Morgan Academy Seminars
'The Economics of Trust in Organisations'
Wednesday 9 October 2019 - School of Management, Room 113 (Supported by the Computational Foundry)
This presentation will focus on the value of trust in organisations and explore the dynamics and implications of building and diminishing trust over time with key stakeholders.
Bio: Dr. Guy Diedrich is a Vice President and the Global Innovation Officer for Cisco Systems where he is responsible for Country Digital Acceleration. He is currently working with government and industry leaders in countries throughout Europe, the Middle East, Asia and the Americas to digitize the public and private sectors to increase GDP, create millions of next-generation jobs and develop sustainable innovation ecosystems. Prior to his current role at Cisco Systems, Dr. Diedrich was a Vice Chancellor at the Texas A&M University System where he was responsible for research, commercialization, federal government relations, state government relations and strategic initiatives.
Before joining Texas A&M, Dr. Diedrich served as President and CEO of GRA Inc., a software development and consulting company that he co-founded and grew from a start-up to a firm employing more than 130 professionals. The company was sold to a publicly-traded technology company.
Dr. Diedrich holds a Bachelor of Science degree from Texas A&M University, a Masters degree from the University of Cambridge (Kings College) and a Ph.D. from Swansea University where he studied the economics of trust in organizations. He served on the Executive Committee of the George H.W. Bush China-US Relations Conference and has served on several for-profit and non-profit boards, most recently as Chairman of the Board of Trustees at St. Michael’s Academy in Austin, Texas. Dr. Diedrich is a published author in cost accounting and medical psychology, and has worked extensively throughout Europe, the Americas, Asia, and the Middle East for more than two decades.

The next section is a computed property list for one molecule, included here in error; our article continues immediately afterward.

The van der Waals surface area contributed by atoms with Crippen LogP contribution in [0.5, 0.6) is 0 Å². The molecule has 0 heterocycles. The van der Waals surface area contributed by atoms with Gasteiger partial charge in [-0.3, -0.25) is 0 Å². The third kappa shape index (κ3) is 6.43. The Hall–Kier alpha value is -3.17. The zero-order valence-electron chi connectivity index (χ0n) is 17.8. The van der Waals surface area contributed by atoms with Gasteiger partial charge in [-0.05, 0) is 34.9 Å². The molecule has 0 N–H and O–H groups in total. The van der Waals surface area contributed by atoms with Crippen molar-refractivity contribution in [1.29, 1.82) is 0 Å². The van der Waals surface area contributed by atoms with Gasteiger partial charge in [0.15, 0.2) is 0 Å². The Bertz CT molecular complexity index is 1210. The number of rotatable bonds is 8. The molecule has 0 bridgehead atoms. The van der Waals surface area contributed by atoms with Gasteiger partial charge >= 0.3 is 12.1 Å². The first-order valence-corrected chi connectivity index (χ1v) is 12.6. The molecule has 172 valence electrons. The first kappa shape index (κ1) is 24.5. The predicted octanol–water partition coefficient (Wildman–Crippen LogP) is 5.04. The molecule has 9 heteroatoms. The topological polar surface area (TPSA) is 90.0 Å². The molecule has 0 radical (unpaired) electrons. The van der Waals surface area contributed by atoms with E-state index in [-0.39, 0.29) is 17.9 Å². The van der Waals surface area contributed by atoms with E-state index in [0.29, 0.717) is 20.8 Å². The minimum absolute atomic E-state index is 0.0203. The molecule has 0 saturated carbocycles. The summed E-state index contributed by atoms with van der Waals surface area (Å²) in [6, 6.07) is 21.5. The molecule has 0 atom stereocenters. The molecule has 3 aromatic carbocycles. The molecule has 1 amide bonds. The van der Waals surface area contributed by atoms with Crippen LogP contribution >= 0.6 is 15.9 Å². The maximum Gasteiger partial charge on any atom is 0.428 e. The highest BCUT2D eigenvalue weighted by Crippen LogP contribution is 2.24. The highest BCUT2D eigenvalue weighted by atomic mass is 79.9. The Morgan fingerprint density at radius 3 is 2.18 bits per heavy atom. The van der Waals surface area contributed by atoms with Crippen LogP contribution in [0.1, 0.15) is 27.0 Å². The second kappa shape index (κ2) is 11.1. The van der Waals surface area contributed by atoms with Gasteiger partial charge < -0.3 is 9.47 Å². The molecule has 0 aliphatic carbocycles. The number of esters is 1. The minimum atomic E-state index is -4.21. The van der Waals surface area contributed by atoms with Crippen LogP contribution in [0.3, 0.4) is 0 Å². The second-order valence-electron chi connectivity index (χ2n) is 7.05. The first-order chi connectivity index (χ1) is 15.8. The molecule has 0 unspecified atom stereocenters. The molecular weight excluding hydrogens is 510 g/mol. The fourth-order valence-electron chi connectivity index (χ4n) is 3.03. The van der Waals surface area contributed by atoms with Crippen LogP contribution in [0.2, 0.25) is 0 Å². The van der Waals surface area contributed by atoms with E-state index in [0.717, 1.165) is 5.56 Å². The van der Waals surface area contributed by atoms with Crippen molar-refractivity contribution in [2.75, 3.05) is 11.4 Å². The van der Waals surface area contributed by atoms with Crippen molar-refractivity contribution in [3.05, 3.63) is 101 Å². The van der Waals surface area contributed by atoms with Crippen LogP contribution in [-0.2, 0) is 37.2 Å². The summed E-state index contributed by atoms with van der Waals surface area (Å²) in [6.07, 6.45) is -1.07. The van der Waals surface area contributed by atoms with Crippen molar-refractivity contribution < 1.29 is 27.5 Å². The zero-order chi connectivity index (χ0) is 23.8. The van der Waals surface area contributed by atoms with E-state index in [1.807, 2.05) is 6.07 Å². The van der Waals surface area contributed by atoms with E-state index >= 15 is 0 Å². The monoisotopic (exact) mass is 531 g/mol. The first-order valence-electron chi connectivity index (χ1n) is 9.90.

'The Economics of Empire or: why poor places (sometimes) stay poor'
Tuesday 19 February, 4pm - School of Management, Room 106
Abstract: Most economic analyses of place development focus on the allocation, use and interaction of resources and capital(s) within places as explanators. The implication of such a focus is that if a place (region or city-region for example) can gain capital(s), or improve their application, prosperity will arrive. In this presentation I suggest that this attention is misplaced, and this it is in fact the political relationship between ‘places’ that is a greater determinant of economic (and hence social and environmental) outcomes. Analyses of global development successes and failures, especially those from outside the economic mainstream, may have much light to shed on why places like Wales stubbornly resist (apparent) attempts to deliver improvements in their relative economic condition.